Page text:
But with SSO enabled, your users don’t actually have a method of logging into Pardot.  If you take down your Salesforce connector for whatever reason, SSO users will be locked out.

Related: if the user accounts linked to 3rd party integrations (like the WordPress plugin) are converted to SSO, the connectors will break because your Pardot username and password no longer work.

6. You can expose dynamic lists in Email Preference Centers.

For the majority of my time as a Pardot admin, I operated with the belief that only static lists could be exposed in Email Preference Centers.  It kind of makes sense, right?  People can add and remove themselves from static lists.  No can do with dynamic lists — you set the criteria and people either match or they don’t.

But, you CAN make dynamic lists “public” — they just will only show for prospects who meet the criteria for inclusion on the list.

They won’t be added or removed from the list if they update their preferences, but you can track their status in the column “opted out of list” when checking out the dynamic list in Pardot:

opted out of list.PNG

7. There are no published instructions for assigning Engage licenses to Platform users, but you CAN do it.

One of my customers fought really hard to get budget approval for 30 Engage licenses for their CSR team.  This internal group had access to Salesforce with Platform/Force.com licenses (a partial license that can’t access leads and opportunities, among other things).

The customer sent me a list of who they wanted to have access, so I went to the Salesforce Engage License Assignment tab as usual and… these users didn’t show up on the list of people eligible to receive a license.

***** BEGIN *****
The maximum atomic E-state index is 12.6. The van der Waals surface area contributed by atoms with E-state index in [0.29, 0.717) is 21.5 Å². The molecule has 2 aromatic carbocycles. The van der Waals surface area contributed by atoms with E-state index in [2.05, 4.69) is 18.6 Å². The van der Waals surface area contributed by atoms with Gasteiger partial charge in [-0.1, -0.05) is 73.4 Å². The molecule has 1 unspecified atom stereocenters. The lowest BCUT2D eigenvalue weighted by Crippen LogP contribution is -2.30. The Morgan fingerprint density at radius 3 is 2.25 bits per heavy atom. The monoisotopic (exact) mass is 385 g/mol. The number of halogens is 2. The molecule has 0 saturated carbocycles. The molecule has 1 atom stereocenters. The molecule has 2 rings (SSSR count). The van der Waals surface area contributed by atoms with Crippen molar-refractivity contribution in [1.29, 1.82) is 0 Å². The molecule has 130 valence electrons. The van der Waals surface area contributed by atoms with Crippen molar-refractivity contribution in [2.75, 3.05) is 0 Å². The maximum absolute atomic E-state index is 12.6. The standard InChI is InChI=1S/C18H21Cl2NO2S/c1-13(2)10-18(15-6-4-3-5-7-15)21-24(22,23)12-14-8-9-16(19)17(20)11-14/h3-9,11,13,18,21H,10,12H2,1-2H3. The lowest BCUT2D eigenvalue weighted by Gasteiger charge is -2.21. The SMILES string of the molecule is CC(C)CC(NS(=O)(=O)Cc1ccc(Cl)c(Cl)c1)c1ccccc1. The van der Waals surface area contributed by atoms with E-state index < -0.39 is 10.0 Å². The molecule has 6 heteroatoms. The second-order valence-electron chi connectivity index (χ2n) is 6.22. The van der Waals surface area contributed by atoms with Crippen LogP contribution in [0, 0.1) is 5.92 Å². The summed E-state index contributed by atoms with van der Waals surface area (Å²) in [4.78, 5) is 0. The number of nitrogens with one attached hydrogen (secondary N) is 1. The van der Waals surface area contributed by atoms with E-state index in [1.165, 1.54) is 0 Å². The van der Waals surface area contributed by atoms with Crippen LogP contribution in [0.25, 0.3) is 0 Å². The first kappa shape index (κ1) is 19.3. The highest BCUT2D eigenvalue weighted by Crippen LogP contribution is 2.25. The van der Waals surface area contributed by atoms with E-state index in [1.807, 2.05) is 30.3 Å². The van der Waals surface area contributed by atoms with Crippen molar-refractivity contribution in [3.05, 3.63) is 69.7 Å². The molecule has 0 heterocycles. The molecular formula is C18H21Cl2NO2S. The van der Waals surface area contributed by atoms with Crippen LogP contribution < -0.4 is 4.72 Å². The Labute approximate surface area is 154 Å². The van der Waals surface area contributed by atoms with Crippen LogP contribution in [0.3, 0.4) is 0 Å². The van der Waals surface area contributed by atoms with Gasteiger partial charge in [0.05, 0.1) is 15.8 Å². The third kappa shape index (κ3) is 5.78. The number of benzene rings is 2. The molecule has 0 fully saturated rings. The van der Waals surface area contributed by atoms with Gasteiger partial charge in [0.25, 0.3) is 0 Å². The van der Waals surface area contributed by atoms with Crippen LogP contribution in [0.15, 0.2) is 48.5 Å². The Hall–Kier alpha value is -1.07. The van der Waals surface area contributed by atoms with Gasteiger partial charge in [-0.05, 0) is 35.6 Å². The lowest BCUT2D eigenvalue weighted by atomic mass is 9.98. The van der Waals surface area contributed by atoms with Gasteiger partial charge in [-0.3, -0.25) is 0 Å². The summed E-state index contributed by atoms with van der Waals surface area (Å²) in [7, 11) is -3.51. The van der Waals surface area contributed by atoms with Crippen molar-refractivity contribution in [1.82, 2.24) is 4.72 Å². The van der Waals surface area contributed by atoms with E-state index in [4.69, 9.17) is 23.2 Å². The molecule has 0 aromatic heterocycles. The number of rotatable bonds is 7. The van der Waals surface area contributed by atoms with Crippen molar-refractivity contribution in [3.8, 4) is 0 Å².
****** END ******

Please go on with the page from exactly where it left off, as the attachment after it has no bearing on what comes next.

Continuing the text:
Cue the heart pounding.

I googled this thing half to death and came to the conclusion that Engage licenses just couldn’t be provisioned to Platform users. Just before I picked up the phone to have strong words with their Salesforce AE…

….I discovered you can manually assign the licenses by going to Setup, visiting their individual user records, going to Permission Set License Assignments, and adding this one:

permission set.PNG

Crisis averted.

8. Time in Salesforce and Pardot operates slightly differently.

My team member Mike Fazio found this one.

The way that Pardot and Salesforce handle a request for the “last 30 days” isn’t quite the same. To Pardot “days ago less than or equal to 30” means 30 days ago starting from yesterday, but in Salesforce it means 30 days ago starting from today.

So for example: if I’m running a report on May 1st looking at the last 30 days, Pardot grabs people from April 1 to 30, and Salesforce grabs people from April 2 to May 1.

There is probably a layer of nitty gritty detail that I’m missing here involving time zones and yada yada, but the short story is:

…if your lists don’t exactly match between Salesforce and Pardot and you’re using a date filter, don’t pull your hair out.

9. You can sync some types of lookup fields from Salesforce.

In general, you can’t map Salesforce lookup fields to Pardot.

But you CAN sync this if it’s a lead or contact field doing a lookup to the User object.  And then, even better still… you can then reference that field to be the sender for list emails.

Field Type.PNG

10. Referencing Google fonts can screw with your CTR metrics.

One of my clients had a 100% click-to-open ratio.  First reaction:

COOL!

Second reaction:

…mmmm, something’s off.

Turns out, if you’re linking to a Google font, a click is recorded when emails loaded.  Here’s the detailed explanation from Pardot:

If you use <link href=””> to import a font for a Pardot email, you may notice that the font gets tracked as a click. This happens because Pardot tracks links that begin with http:// or https://, so links such as http://fonts.google… get rewritten and tracked. Pardot records clicks when these links are loaded as part of the CSS reference.